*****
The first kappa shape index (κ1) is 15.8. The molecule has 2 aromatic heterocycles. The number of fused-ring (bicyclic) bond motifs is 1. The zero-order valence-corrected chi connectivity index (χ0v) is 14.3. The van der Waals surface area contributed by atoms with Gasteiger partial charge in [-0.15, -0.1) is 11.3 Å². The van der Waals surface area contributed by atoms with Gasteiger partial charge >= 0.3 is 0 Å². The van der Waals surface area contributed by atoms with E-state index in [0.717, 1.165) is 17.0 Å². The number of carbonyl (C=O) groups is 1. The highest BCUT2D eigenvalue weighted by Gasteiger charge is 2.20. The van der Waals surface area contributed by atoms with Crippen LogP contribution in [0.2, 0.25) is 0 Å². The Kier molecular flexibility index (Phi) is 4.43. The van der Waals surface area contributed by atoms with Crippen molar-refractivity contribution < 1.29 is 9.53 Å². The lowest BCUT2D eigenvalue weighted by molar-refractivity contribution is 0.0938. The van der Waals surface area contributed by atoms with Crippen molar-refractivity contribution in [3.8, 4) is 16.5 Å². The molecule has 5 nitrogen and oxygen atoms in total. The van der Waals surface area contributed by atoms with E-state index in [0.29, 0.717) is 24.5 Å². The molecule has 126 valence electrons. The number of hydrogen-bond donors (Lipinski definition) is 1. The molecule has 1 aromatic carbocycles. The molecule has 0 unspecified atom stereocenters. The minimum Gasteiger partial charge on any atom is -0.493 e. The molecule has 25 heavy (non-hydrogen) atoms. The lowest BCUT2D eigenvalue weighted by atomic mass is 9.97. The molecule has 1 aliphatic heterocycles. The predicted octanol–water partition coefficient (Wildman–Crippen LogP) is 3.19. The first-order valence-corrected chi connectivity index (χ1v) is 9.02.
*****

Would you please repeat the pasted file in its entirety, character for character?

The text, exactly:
The first kappa shape index (κ1) is 15.8. The molecule has 2 aromatic heterocycles. The number of fused-ring (bicyclic) bond motifs is 1. The zero-order valence-corrected chi connectivity index (χ0v) is 14.3. The van der Waals surface area contributed by atoms with Gasteiger partial charge in [-0.15, -0.1) is 11.3 Å². The van der Waals surface area contributed by atoms with Gasteiger partial charge >= 0.3 is 0 Å². The van der Waals surface area contributed by atoms with E-state index in [0.717, 1.165) is 17.0 Å². The number of carbonyl (C=O) groups is 1. The highest BCUT2D eigenvalue weighted by Gasteiger charge is 2.20. The van der Waals surface area contributed by atoms with Crippen LogP contribution in [0.2, 0.25) is 0 Å². The Kier molecular flexibility index (Phi) is 4.43. The van der Waals surface area contributed by atoms with Crippen molar-refractivity contribution < 1.29 is 9.53 Å². The lowest BCUT2D eigenvalue weighted by molar-refractivity contribution is 0.0938. The van der Waals surface area contributed by atoms with Crippen molar-refractivity contribution in [3.8, 4) is 16.5 Å². The molecule has 5 nitrogen and oxygen atoms in total. The van der Waals surface area contributed by atoms with E-state index in [0.29, 0.717) is 24.5 Å². The molecule has 126 valence electrons. The number of hydrogen-bond donors (Lipinski definition) is 1. The molecule has 1 aromatic carbocycles. The molecule has 0 unspecified atom stereocenters. The minimum Gasteiger partial charge on any atom is -0.493 e. The molecule has 25 heavy (non-hydrogen) atoms. The lowest BCUT2D eigenvalue weighted by atomic mass is 9.97. The molecule has 1 aliphatic heterocycles. The predicted octanol–water partition coefficient (Wildman–Crippen LogP) is 3.19. The first-order valence-corrected chi connectivity index (χ1v) is 9.02.